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Presidential Elections & The Stock Market: Is There a Correlation? Thumbnail

Presidential Elections & The Stock Market: Is There a Correlation?

Attacks, lies and accusations of corruption - no election year is complete without them. And while the 2020 election is proving to be plenty contentious, contention is nothing new in the world of politics. From the 1796 political match-up of Jefferson v. Adams to this year’s Biden v. Trump, mud has always been slung, accusations have always been made, and many Americans have found themselves uncertain of a future under new (or unchanged) leadership.

While Adams and Jefferson didn’t shy away from printed ads and public debates, at least one thing is vastly different about today’s political climate: 24/7 access to constituents. With social media, email blasts, phone calls, television ads, mailers, and radio announcements, today’s candidates and their associated parties have the ability to inundate Americans with their messaging.

Pair this with the fact that 2020 has been anything but ordinary (which, of course, no one needs reminded of), and you have an election year truly like no other. Whether you’ve been guilty of it yourself or you’ve seen others take part, social media channels like Twitter and Facebook make it all too easy to share damaging, misguided, or opinionated messaging. This is true in any circumstance, but it can be especially effective when these posts are about political candidates. What are the implications for investing?

 A Reminder About Emotionally Driven Investing

The problem is, being inundated day in and day out with information about our country’s political future (especially information that’s alarming or scary) can take its toll on anyone watching or listening. You’ve likely already heard predictions such as “If Biden wins, the stock market is sure to tank.” Or nearly as likely, “If Trump wins, the stock market is sure to tank.” People everywhere (whether they’re journalists or your Aunt Sally) like to make provocative arguments on both sides.

As an investor, it’s important to make a conscious effort to filter out the noise, keep an eye on your personal financial goals, and keep in regular contact with your financial advisor. He or she can offer the educated, unbiased advice you need to stay on track and avoid being whipsawed when it comes to preparing your portfolio for any potential changes in political leadership.

Historical Stock Market Performance During Election Years

Of course, past performance is no guarantee or indicator of future performance. But as an investor, it may interest you to see how the stock market has performed historically during and after presidential elections years. Below we’ve charted out the S&P 500 returns since the 2000 election:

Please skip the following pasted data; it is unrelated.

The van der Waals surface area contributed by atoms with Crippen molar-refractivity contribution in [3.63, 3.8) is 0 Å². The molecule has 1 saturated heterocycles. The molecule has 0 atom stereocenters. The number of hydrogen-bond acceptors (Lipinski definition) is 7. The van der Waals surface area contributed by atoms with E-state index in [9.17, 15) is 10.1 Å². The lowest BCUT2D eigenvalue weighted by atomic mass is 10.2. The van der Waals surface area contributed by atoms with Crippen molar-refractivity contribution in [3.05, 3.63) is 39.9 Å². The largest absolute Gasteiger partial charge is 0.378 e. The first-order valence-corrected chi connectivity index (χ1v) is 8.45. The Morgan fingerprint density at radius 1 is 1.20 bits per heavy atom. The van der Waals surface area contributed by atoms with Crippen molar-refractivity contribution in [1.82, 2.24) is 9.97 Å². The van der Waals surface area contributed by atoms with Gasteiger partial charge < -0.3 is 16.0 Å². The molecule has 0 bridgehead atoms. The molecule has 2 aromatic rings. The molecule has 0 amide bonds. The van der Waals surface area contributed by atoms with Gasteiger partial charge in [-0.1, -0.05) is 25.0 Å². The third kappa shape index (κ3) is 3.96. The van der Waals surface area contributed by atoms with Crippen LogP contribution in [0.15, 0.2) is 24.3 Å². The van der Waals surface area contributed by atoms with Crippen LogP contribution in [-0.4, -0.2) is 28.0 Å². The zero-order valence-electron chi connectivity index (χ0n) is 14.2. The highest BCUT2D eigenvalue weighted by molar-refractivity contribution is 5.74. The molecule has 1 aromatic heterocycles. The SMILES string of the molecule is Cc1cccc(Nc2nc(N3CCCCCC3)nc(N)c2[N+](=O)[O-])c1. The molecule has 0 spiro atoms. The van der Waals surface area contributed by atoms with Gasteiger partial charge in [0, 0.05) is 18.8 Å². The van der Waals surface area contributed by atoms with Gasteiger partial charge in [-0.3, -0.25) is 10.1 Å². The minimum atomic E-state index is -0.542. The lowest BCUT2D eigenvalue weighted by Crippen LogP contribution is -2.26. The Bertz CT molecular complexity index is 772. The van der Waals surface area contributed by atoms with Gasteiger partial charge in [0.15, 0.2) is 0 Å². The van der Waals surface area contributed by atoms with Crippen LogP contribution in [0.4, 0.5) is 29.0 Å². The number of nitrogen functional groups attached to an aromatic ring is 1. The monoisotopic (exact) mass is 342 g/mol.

Election Year Presidential Candidates  Performance During Election Year  Performance For Following Year 
2000 Bush v. Gore -9.10% -11.89%
2004 Bush v. Kerry +10.88% +4.91%
2008

Obama v. McCain

-37.0% +26.46%
2012 Obama v. Romney +16.0% +15.06%
2016 Trump v. Clinton +11.96% +21.83%

Additionally, below shows the S&P 500’s percentage of return during a president’s full term dating back to 1981. This information was gathered from YCharts and presented by Forbes:2

President  Years S&P 500 Return
Donald J. Trump (R) 2017- +43%
Barack H. Obama (D) 2009-2017 +182%
George W. Bush (R) 2001-2009 -40%
Bill J. Clinton (D) 1993-2001 +210%
George H.W. Bush (R) 1989-1993 +51%
Ronald W. Reagan (R) 1981-1989 +117%

Historically speaking, there are a number of outside factors that determine the stock market’s performance more than simply which party is in power. These other factors could include the business cycle, civil unrest (at home and overseas), trade wars, tax policy changes, the timing of market peaks and troughs, and more.  Those factors likely weigh more heavily on market performance than who occupies the White House.

If the upcoming election has you worried about the future of your portfolio, take some time now to speak with your GBB financial advisor. They can provide important insights into whether your asset allocation should be adjusted and review any contingency plans you may have already put in place, plus remind you to keep your focus on the long-term!

  1. https://ycharts.com/indicators/sp_500_total_return_annual
  2. https://www.forbes.com/sites/sergeiklebnikov/2020/07/23/historical-stock-market-returns-under-every-us-president/#2046fd9efaaf

This content is developed from sources believed to be providing accurate information, and provided by Twenty Over Ten. It may not be used for the purpose of avoiding any federal tax penalties. Please consult legal or tax professionals for specific information regarding your individual situation. The opinions expressed and material provided are for general information, and should not be considered a solicitation for the purchase or sale of any security.

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